I was trying to remember when Viparita Karani, colloquially known as legs-up-the-wall, first burst onto the scene. It’s not a pose that is included in the more than 200 poses of BKS Iyengar’s Light on Yoga. I suspect that Gita Iyengar had a lot to do with propagating it.
I first came across the delightful variations of the pose that I call the Viparita Karani cycle – Legs straight up, legs in Supta Konasana, legs in Baddha Konasana, and legs in cross-legged – in  The Woman’s Book of Yoga and Health by Linda Sparrowe and Patricia Walden.
Here’s Heather in one of these variations with her YogaAnywhere card nearby:

Supta Konasana


Viparita Karani is a favourite with so many people because it will sort you out. If your lower back is a little sore – maybe you didn’t even know it – after 5 or 10 minutes in this inversion, it will have eased. If your kidneys are somewhat achey, the pose will soothe them. If you have just done an energetic practice and your energy is slightly wiry, Viparita Karani will get it back on an even keel. (The pose is recommended to ultra athletes to rest their legs after strenuous exertion.) But, your energy is badly depleted, a long timing in the pose will revivify.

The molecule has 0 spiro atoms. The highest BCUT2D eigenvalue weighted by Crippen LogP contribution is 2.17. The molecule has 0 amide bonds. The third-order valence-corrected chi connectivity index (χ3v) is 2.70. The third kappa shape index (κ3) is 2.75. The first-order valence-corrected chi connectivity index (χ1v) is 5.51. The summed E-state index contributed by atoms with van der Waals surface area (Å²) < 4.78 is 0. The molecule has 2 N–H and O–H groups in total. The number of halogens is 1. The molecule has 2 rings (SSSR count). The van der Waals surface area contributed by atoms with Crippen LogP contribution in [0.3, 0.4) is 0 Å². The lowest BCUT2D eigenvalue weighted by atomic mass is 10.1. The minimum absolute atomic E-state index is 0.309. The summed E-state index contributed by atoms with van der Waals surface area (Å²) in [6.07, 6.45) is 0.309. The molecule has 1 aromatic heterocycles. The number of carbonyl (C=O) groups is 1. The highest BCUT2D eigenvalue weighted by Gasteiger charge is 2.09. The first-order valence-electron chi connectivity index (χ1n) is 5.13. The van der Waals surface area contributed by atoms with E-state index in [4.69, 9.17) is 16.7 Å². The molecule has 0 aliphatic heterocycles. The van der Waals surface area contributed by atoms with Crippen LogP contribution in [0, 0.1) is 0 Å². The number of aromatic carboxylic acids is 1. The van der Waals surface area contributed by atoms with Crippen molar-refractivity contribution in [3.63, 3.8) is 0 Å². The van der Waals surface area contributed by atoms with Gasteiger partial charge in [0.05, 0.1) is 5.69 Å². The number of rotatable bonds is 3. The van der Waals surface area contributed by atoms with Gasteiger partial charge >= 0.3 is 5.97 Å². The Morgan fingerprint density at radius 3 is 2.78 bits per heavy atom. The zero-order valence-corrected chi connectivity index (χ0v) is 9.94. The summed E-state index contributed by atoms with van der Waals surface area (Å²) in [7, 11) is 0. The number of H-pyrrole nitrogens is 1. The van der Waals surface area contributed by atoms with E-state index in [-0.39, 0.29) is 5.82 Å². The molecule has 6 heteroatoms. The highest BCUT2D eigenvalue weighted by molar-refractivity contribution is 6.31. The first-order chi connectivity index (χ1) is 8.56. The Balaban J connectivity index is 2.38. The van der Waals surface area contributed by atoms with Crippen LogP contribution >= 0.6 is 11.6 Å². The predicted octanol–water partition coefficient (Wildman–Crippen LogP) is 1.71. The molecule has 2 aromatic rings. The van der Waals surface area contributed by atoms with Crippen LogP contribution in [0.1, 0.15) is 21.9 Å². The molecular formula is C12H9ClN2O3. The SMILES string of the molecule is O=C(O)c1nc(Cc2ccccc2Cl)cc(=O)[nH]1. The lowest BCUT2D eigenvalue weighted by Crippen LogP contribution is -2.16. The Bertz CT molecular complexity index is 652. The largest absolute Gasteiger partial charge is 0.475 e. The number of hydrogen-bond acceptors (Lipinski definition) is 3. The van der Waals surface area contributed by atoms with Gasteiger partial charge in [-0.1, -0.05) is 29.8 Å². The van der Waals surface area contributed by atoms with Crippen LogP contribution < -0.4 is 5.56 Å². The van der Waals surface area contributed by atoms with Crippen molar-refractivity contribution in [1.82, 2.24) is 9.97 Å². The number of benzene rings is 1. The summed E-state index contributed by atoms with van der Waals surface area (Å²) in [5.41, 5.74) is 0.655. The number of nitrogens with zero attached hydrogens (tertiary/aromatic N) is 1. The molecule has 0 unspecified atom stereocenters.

What’s not to love?
I know from experience that yoga teachers are notorious at self-care. Often we teach too much and don’t practice enough, always looking after others. At different times in my life, Viparita Karani has been a life saver and even got me back on track to take better care of myself.
Here’s a set-up that I use occasionally if I want to make the pose even more inverted.

Viparita Karani Set-up


On the other hand, if you want a less inverted pose, after you lie down, rest your lower legs on the seat of a chair. For complete comfort, cover your eyes with an eye pillow or soft cloth and place a bolster over your legs. Don’t worry if you drift off into one of those Savasana states, you will resurface peaceful and renewed.